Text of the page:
CARBONDALE — Rebound alternative education employee Stephanie Brown was so determined to confirm Gov. Bruce Rauner for a tour of the alternative high school this week that the governor’s office staff began to recognize her voice when she called his Springfield office to check in, over and over again.
The persistence paid off — though that’s no surprise to the students and staff at Rebound. They know all about persistence, perseverance and the other ingredients it takes to overcome the obstacles that stand in the way of their goals — even in the face of challenges. Or rather, especially in the face of challenges.
That’s the magic of Rebound.
“It’s very inspirational to be here and see this,” Rauner said following his tour on Friday morning. The governor said he would be talking with his staff about ways the state can provide more support to alternative high school programs.
Rauner noted that K-12 schools were the only state-funded service to receive a full budget this year, and that lawmakers approved and he signed a deal to increase the amount of money going to schools.
But Rebound and other schools like it were not included in that deal.
“I did not know — this is something I learned today — that this particular segment of our education system did not get a full year (funding) in the stopgap because I wanted to make sure all of K-12 got a full year.”
Rauner said he would be talking to his team to “make sure we get more resources” in future budget deals to alternative schools such as Rebound that are primarily funded by state and federal grants. One of Rebound’s largest funding sources is a $170,000 adult education grant from the Illinois Community College Board.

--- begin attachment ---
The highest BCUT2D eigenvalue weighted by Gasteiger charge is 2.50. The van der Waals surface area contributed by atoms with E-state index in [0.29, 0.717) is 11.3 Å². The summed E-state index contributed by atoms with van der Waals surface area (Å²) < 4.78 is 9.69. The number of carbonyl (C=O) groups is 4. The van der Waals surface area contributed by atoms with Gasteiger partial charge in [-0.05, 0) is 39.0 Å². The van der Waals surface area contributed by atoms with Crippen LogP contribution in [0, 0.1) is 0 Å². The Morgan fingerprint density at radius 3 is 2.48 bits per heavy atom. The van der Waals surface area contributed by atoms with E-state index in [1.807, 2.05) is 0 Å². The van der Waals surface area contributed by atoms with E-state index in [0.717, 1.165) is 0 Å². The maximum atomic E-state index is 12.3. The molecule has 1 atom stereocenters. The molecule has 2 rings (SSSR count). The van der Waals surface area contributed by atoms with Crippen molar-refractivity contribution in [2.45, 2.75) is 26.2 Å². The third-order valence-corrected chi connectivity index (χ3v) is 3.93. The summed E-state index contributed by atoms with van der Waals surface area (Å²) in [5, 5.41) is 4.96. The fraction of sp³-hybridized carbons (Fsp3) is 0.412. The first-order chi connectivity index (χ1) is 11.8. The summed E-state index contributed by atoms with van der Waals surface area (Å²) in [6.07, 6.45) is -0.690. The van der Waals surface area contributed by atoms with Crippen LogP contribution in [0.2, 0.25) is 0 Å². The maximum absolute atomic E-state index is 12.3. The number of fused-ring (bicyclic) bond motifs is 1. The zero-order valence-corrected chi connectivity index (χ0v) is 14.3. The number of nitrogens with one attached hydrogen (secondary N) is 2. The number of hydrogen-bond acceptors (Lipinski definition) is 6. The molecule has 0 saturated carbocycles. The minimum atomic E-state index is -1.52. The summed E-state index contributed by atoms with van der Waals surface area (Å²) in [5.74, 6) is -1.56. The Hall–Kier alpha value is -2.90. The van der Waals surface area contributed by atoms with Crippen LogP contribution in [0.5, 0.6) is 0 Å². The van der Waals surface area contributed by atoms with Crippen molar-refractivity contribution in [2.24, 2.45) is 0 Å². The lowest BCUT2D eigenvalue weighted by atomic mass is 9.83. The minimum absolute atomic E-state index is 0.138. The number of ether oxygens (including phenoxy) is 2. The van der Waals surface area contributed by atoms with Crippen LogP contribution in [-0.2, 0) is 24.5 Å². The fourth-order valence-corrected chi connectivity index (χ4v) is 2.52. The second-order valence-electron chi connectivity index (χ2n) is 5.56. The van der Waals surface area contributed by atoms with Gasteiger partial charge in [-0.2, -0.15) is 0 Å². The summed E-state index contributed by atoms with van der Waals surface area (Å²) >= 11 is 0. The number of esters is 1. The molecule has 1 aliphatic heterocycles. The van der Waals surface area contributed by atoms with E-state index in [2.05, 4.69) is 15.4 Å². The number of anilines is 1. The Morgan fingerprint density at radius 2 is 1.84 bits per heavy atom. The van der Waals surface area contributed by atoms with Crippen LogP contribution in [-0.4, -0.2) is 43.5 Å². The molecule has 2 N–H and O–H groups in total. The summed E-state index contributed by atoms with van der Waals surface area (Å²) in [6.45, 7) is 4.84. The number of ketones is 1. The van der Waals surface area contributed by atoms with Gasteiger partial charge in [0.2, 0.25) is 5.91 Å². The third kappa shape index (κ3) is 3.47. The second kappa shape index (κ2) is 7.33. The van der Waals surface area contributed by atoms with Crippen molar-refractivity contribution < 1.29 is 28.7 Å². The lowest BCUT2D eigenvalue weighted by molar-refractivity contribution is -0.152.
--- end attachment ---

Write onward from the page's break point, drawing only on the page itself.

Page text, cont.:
Sandy Snowden, Rebound’s program coordinator, said school officials have been working to schedule Rauner to take a tour of their school since spring.
After a few scheduling conflicts, Snowden said Rauner’s office committed to making the tour when he was in town to attend Du Quoin State Fair opening weekend festivities. Earlier in the week, Brown, a parent educator and student services coordinator, made it her personal mission to firm up those plans.
In April, Rebound was on the brink of closure as the state budget stalemate in Springfield dragged on. Snowden, Brown and other students and faculty said their motivation to invite Rauner to see the school was to drive home the importance of second-chance schools such as this one that are often overlooked in budget talks because they fall outside the scope of K-12 funding, though most of their students are of traditional high school age.
Snowden said that people are generally supportive of Rebound once they truly learn what it is all about. Rebound is an alternative education program under the umbrella of Carbondale Community High School and open to any student throughout the region. Rebound serves about 225 students annually who have dropped out of traditional high schools for a variety of reasons, and about 85 at-risk students who are provided additional supportive services.
“People just need to be educated about our programs: What we do, who we are and what we’re about,” she said.
A six-month stopgap funding measure approved June 30 allowed the school to keep its doors open, but it won’t be long before school officials find themselves in a similar position waiting on lawmakers and the governor to take action to release more funding.